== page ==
In response to recently released statistics on abortions in Ireland over the past year, both the Abortion Rights Campaign and the Pro-Life Campaign issued polarising statements. Official statistics reveal that 6,666 abortions were carried out in Ireland during 2019, an increase from 2,879 who reported travelling for an abortion in 2018. In their statements, each had one sentiment in common: while the referendum may have passed, their fight is not over.

Maeve O’Hanlon of the Pro-Life Campaign spoke of “an open and honest debate” and called for an end to what she termed “the State sponsored choreography of abortion”. On the other hand, Cathie Shiels of the ARC, spoke positively of the news but stressed the need for further action, saying “we should seek to address the many remaining problems of a system where people are still forced overseas to access healthcare we voted for at home.”

Yet despite their fervour, their issues seem to have passed from the public conscience, especially here at UCD.

The referendum to repeal the 8th Amendment consumed this country, and especially Belfield. The University already had history with the subject: the widespread protests of the 1960’s and 70’s had permanently entwined Irish reproductive rights with the UCD student experience. So, in 2018, both leading up to and during the campaign, it was only natural for reproductive rights to feature often on campus in highly attended debates, passionate demonstrations, and major political controversies.

Since Repeal passed, however, the student population has generally (and understandably) moved on. Societies stopped running house debates on the subject, and student activists found new areas of focus like housing and mental health. Some students, however, are still determined to pursue their cause.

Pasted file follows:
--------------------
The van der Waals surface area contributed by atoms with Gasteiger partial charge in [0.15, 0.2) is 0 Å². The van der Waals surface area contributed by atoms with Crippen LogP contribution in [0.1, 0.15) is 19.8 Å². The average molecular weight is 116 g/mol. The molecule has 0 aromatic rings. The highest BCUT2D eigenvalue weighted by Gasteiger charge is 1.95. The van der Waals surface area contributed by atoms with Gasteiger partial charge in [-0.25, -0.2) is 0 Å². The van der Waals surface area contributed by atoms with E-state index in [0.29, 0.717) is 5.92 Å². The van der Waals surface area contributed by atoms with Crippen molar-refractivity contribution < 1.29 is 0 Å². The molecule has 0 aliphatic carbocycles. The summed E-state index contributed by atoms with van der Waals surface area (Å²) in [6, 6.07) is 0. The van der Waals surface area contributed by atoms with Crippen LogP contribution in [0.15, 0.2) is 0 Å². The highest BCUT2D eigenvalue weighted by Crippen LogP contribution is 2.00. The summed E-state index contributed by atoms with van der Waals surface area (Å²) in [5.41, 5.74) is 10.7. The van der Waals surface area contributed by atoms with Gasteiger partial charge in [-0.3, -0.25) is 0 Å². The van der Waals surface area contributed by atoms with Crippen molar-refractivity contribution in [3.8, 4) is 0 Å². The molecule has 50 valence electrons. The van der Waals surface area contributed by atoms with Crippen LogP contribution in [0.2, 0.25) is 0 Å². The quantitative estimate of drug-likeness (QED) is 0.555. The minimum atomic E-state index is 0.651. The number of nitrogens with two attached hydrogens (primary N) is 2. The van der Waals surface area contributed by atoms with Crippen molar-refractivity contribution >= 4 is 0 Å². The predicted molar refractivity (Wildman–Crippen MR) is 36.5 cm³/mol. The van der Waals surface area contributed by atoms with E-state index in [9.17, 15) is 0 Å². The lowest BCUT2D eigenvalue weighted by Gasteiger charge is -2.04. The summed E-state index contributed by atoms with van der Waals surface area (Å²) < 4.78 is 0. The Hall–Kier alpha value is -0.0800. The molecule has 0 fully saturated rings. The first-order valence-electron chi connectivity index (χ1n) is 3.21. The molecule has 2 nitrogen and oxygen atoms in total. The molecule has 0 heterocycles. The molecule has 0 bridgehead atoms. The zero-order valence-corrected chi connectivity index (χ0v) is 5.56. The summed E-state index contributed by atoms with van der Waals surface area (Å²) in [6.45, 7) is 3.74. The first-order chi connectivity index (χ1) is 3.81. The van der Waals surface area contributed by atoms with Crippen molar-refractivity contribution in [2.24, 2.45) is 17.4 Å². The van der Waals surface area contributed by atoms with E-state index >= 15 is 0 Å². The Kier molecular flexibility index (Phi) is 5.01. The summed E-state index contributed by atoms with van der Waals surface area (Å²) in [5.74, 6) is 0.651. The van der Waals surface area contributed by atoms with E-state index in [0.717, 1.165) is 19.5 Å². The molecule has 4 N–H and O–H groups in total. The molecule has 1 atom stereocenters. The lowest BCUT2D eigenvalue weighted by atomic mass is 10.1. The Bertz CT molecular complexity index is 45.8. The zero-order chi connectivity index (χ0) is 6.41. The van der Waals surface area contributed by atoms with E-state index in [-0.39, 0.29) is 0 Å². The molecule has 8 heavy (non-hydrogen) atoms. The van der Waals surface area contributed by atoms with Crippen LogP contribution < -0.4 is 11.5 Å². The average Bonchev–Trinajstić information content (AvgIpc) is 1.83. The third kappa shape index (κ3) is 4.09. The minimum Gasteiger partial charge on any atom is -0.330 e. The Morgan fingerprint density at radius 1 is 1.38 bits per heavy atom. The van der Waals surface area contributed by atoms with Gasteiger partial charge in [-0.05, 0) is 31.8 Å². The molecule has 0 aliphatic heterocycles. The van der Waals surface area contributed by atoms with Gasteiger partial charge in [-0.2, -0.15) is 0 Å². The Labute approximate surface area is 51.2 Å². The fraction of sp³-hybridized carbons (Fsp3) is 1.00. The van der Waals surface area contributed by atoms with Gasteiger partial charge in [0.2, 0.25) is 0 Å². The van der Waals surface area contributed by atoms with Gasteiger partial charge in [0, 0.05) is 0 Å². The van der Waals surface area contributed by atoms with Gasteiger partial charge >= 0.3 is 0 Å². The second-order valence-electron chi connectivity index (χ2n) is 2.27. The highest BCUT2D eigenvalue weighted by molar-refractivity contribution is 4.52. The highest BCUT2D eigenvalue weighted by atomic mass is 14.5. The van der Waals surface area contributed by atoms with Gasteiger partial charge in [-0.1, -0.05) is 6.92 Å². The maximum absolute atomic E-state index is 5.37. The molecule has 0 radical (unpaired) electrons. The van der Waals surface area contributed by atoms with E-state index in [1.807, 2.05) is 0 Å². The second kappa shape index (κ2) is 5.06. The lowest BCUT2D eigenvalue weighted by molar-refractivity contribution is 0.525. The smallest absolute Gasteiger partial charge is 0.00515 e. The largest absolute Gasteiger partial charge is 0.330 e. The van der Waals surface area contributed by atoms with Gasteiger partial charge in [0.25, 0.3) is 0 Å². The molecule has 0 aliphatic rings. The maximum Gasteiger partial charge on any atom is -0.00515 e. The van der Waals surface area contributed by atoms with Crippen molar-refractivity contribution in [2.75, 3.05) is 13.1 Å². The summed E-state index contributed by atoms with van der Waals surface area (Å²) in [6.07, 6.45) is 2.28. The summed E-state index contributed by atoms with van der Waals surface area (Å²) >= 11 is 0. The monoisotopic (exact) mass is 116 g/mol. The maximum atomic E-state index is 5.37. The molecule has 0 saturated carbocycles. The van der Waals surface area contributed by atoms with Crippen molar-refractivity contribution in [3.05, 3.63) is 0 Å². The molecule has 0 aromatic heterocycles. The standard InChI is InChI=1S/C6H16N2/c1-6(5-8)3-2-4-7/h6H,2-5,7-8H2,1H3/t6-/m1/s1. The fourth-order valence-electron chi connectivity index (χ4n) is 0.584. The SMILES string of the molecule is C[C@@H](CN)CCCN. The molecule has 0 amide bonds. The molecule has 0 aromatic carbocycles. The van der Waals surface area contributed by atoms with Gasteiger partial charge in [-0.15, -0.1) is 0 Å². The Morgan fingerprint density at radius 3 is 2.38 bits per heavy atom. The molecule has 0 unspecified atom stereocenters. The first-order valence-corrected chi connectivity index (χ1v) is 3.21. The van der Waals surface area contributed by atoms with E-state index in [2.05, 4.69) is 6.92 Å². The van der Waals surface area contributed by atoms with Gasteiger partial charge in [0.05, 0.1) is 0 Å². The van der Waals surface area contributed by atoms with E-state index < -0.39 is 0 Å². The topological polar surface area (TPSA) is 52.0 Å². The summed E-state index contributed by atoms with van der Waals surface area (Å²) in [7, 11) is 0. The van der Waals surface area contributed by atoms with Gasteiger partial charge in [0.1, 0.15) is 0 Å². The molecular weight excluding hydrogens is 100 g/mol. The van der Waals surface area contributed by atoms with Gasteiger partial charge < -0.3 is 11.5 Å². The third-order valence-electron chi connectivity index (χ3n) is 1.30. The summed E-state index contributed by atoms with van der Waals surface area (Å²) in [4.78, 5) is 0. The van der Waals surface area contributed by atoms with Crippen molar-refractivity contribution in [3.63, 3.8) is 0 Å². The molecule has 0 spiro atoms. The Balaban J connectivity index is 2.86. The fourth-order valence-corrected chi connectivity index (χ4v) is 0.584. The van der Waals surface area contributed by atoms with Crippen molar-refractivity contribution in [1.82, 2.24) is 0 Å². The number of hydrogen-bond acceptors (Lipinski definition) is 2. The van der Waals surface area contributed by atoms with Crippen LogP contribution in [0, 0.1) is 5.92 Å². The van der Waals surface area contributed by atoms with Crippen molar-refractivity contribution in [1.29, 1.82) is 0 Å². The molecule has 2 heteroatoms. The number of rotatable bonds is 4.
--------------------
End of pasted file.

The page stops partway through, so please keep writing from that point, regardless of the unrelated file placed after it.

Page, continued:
The UCD Life Society is a pro-life student group who, like their national counterparts, do not believe their cause has ended. The group is unofficial, claiming on their Facebook Page that they were “refused society recognition”. This is presumably due to the Students’ Union’s pro-choice mandate, which has recently expired. When asked about some of their lobbying efforts, their funding sources, and their status as a society, the Life Society declined to comment, saying they were “not in a position to answer questions at the moment”.

However, despite being formally unrecognised, the organization has a considerable social media following, and has even successfully campaigned for changes in Union policy. As an earlier College Tribune article reported, the Life Society and the UCDSU (then still under the leadership of Joanna Siewierska) had, and will continue to have, discussions concerning a mandate to jointly pursue greater “parental supports” at UCD, and in Ireland as a whole.

Parental supports are often promoted by pro-life advocates as a way to decrease abortion rates. In summary, their argument is that women who face an unwanted pregnancy are less likely to have an abortion if it’s easier for them to raise their child, thanks to policies like paid parental leave. To support their argument, they cite the fact that abortion rates tend to be lower in countries with robust family policy. Critics, on the other hand, say that correlation may not necessarily equate to causation, as many of these countries also invest more into sex education and make contraception more readily accessible.

When asked for comment on parental supports, the UCDSU’s Welfare Officer Ruairí Power said, “We recognise the astronomical costs associated with accessing childcare in Ireland currently and will be advocating for the creation of a public model of childcare provision.”. He also spoke of how “It’s important that the Union leads by example. As such, we are currently reviewing the accessibility of Union events and structures to make sure that the voices of parents and carers are heard at every level.”

The SU also confirmed through Campaigns and Engagement Officer Leighton Gray that it “is proudly pro-choice, as is the will of the student body” and that “UCDSU welcomes that in 2019, 6,666 people had access to a free, safe and legal abortion in their home country.” Critically, they also mentioned that “Although UCDSU is working to improve parental supports and to prevent crisis pregnancies, it is important to note that the 6,666 is not a figure we aim to decrease.”

Jack McGee – Reporter